DONATE FOOD TO A FOOD PANTRY
When you purchase groceries, buy a few extra jars or cans of food and take them to your neighborhood food pantry.
Peanut butter is my favorite choice. It’s shelf stable so needs no refrigeration. That makes it good for homeless people. It doesn’t spoil quickly so it can be used by a household with one or ten people. It doesn’t require a lot of chewing so it’s good for a person with no teeth. In short, peanut butter is a perfect food choice for a food pantry.
However, if you would rather choose another item, go with whatever you want to give. Whatever you choose, it will be selected by someone shopping in the pantry.
CLEAN OUT YOUR KITCHEN CABINETS
Give the unused items to your local food pantry.
HOST A FOOD DRIVE
Invite your friends and neighbors to help you collect food for your local food pantry.
DONATE CLEAN EGG CARTONS AND REUSABLE SHOPPING BAGS TO YOUR FOOD PANTRY.
Food pantries are always in need of shopping bags and egg cartons. Eggs coming to a food pantry usually come in cases – without the cartons.
Shopping bags are not usually found on food pantry shopping lists.
CLEAN OUT THAT CLOSET!
Take your gently used clothing and bedding to a pantry or soup kitchen for distribution. I recently learned that the clothing item most needed in shelters is socks.
I also learned that women’s shelters are always in need of bras.
In the Albany, New York, area, you can send gently used or new women’s bras to:
YWCA – Greater Capitol Region
21 First Street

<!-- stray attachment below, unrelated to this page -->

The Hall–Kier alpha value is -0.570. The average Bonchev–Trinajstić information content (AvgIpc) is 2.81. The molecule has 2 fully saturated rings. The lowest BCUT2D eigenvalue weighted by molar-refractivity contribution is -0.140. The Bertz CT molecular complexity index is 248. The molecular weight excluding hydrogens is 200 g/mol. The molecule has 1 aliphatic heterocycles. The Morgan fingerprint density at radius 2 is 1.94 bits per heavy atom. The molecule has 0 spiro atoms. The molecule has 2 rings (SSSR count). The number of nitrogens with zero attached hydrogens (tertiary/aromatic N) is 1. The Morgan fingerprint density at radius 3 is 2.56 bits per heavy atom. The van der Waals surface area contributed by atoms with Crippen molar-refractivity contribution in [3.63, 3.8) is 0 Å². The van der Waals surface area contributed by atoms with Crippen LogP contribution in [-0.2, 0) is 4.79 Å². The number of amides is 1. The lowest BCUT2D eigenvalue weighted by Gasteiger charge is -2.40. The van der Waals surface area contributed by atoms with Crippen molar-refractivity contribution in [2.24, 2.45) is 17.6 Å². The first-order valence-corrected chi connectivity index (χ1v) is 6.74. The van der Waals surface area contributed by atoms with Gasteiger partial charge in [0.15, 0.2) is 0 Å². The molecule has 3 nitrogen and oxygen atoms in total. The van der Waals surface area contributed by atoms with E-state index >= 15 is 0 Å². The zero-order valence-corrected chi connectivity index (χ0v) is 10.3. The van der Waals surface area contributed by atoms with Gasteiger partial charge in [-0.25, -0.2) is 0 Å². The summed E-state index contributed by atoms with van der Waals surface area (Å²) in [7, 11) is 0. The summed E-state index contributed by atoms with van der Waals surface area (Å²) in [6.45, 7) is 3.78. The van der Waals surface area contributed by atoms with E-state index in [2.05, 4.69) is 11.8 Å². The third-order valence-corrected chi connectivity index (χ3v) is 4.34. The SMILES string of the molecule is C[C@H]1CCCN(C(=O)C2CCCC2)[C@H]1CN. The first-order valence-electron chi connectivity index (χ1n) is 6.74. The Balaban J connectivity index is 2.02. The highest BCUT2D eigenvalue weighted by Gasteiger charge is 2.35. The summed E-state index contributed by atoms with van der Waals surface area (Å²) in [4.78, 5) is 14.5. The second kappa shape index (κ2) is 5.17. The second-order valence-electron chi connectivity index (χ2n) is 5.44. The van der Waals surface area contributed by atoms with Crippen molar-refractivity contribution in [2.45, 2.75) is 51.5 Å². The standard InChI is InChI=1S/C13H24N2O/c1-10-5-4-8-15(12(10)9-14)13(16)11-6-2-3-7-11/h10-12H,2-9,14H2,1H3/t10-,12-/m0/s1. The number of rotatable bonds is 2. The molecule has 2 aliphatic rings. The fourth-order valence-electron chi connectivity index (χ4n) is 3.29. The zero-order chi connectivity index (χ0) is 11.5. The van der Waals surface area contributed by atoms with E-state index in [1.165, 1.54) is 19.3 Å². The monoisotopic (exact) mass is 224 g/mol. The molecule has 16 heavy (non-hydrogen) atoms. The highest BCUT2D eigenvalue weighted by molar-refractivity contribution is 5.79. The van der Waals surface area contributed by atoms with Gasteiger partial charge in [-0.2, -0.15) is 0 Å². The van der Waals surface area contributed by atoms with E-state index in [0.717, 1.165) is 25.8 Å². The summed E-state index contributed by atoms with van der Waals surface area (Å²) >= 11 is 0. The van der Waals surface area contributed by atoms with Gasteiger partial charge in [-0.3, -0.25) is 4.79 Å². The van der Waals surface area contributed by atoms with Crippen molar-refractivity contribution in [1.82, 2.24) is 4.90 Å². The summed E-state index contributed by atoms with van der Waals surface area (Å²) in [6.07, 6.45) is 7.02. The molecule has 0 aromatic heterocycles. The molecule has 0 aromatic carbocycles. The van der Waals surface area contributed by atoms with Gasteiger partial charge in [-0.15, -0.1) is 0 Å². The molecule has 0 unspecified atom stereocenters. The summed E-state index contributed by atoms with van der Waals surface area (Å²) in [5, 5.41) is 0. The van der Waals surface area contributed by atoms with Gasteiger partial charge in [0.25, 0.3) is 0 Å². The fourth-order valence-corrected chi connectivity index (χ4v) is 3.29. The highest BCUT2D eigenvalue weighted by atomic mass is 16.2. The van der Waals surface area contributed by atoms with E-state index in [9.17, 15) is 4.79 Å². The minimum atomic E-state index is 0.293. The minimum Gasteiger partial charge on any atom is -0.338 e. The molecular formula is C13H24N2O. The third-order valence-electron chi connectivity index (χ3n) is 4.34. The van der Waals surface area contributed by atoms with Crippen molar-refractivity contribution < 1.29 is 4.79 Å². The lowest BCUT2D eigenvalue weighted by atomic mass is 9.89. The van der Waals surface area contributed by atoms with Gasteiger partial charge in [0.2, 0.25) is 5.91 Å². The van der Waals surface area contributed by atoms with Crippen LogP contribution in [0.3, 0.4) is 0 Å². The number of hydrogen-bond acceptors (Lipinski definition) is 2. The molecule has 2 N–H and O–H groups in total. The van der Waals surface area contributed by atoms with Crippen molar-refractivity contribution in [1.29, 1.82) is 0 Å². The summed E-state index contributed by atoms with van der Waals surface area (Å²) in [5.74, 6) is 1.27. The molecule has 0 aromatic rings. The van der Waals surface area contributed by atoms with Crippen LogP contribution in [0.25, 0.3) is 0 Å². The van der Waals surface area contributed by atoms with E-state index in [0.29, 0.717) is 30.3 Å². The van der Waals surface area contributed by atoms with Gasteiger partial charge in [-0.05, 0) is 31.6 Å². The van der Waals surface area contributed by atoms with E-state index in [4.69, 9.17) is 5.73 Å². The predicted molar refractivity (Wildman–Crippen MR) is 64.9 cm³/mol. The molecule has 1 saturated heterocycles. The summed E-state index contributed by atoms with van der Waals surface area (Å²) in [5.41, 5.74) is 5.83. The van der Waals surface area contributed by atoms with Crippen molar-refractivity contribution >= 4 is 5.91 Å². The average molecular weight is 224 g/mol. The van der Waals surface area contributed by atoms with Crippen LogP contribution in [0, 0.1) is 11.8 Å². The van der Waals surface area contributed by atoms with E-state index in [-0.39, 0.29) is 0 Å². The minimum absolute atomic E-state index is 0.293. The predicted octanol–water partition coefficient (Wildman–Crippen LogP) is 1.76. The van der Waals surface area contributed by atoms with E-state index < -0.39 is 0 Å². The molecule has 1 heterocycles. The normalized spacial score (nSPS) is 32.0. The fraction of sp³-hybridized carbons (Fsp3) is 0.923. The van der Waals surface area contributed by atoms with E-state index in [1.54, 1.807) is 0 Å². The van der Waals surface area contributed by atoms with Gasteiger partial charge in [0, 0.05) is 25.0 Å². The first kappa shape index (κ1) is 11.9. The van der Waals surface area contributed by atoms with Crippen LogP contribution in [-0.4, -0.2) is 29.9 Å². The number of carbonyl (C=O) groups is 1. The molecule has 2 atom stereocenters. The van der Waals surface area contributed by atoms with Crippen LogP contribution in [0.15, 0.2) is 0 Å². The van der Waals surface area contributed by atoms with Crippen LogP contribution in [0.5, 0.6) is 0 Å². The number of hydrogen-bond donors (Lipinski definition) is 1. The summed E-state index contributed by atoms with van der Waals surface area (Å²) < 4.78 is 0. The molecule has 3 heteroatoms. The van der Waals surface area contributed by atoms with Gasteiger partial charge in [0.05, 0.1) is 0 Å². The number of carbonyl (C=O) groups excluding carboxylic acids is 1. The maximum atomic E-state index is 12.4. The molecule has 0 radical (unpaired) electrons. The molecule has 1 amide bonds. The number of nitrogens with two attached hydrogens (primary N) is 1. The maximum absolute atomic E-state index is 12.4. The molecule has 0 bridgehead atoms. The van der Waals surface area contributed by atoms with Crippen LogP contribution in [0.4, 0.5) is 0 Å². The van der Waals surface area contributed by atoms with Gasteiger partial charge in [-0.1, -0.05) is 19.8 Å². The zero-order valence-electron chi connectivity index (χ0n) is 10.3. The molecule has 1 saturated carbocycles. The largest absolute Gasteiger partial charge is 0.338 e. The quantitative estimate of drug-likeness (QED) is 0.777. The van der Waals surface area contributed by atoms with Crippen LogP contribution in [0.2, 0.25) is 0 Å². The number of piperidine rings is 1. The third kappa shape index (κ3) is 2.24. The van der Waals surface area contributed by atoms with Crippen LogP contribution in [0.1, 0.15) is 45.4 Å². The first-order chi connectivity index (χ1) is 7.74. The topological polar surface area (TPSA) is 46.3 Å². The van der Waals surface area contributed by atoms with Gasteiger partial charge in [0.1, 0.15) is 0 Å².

Troy, New York 12180
CELEBRATE YOUR BIRTHDAY.
Invite people to a party and ask them to give donations to a food pantry instead of a gift.
GIVE A LITTLE THROUGHOUT THE YEAR.
Make a regular donation to a food pantry. This translates to sending a check or gas card every month or quarter.
CONTACT ELECTED OFFICIALS AND PERSONS OF INFLUENCE.
Motivate them to make ending hunger and homelessness a priority. Encourage them to support fair wages and benefits for workers.
READ A BOOK.
“Take This Bread” by Sara Miles, “Under the Overpass” by Mike Yankoski, “I am Your Neighbor” by David R. Brown and Roger Wright, and “I Don’t Hang Out in Churches Anymore” by Thurman Greco are four books which tell revealing stories about hungry people in America.
START A SCHOOL BACKPACK PROGRAM.
Backpack programs send food home on Friday afternoons to households where children would not otherwise eat over the weekend without the donated foods.
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Please join me.
You are invited to attend my Author’s Reading and book signing on Saturday morning, September 22nd at 10:00 am on the grounds of the Mower’s Meadow Flea Market.
Refreshments will be served.
School is starting. And, once again, the focus of my life has adjusted itself. Hunger takes us all to new places that we never thought we would go.
For me, I spent the past two years writing my hunger book. I felt as if I’d gone into a cave…a writer’s cave. And, of course, with all this time in the cave, the inevitable finally happened: a book signing.